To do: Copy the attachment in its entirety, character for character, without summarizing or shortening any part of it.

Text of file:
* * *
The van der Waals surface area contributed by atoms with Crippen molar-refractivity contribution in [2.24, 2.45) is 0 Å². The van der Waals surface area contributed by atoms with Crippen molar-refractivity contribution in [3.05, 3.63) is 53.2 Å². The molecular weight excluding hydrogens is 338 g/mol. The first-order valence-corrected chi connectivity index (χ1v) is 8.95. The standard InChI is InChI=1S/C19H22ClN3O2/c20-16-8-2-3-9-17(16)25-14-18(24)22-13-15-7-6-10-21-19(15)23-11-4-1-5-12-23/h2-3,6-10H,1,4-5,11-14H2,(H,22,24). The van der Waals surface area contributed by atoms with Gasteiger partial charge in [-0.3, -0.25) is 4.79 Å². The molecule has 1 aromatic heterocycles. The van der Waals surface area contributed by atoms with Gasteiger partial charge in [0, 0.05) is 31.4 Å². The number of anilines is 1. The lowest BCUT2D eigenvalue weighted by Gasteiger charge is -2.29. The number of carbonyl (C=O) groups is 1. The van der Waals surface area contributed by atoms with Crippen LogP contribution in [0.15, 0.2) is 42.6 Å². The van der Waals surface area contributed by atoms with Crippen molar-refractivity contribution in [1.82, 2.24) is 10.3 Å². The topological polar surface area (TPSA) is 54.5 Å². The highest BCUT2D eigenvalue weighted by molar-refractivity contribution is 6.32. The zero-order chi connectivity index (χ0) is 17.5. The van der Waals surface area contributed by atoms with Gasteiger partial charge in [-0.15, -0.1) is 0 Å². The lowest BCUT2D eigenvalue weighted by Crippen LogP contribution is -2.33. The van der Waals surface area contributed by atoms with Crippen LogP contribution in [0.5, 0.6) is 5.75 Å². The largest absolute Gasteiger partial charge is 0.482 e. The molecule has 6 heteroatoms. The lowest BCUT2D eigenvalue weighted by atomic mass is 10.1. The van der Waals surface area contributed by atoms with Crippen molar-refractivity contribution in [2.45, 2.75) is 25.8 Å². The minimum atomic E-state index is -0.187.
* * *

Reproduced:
The van der Waals surface area contributed by atoms with Crippen molar-refractivity contribution in [2.24, 2.45) is 0 Å². The van der Waals surface area contributed by atoms with Crippen molar-refractivity contribution in [3.05, 3.63) is 53.2 Å². The molecular weight excluding hydrogens is 338 g/mol. The first-order valence-corrected chi connectivity index (χ1v) is 8.95. The standard InChI is InChI=1S/C19H22ClN3O2/c20-16-8-2-3-9-17(16)25-14-18(24)22-13-15-7-6-10-21-19(15)23-11-4-1-5-12-23/h2-3,6-10H,1,4-5,11-14H2,(H,22,24). The van der Waals surface area contributed by atoms with Gasteiger partial charge in [-0.3, -0.25) is 4.79 Å². The molecule has 1 aromatic heterocycles. The van der Waals surface area contributed by atoms with Gasteiger partial charge in [0, 0.05) is 31.4 Å². The number of anilines is 1. The lowest BCUT2D eigenvalue weighted by Gasteiger charge is -2.29. The number of carbonyl (C=O) groups is 1. The van der Waals surface area contributed by atoms with Crippen LogP contribution in [0.15, 0.2) is 42.6 Å². The van der Waals surface area contributed by atoms with Crippen molar-refractivity contribution in [1.82, 2.24) is 10.3 Å². The topological polar surface area (TPSA) is 54.5 Å². The highest BCUT2D eigenvalue weighted by molar-refractivity contribution is 6.32. The zero-order chi connectivity index (χ0) is 17.5. The van der Waals surface area contributed by atoms with Gasteiger partial charge in [-0.15, -0.1) is 0 Å². The lowest BCUT2D eigenvalue weighted by Crippen LogP contribution is -2.33. The van der Waals surface area contributed by atoms with Crippen LogP contribution in [0.5, 0.6) is 5.75 Å². The largest absolute Gasteiger partial charge is 0.482 e. The molecule has 6 heteroatoms. The lowest BCUT2D eigenvalue weighted by atomic mass is 10.1. The van der Waals surface area contributed by atoms with Crippen molar-refractivity contribution in [2.45, 2.75) is 25.8 Å². The minimum atomic E-state index is -0.187.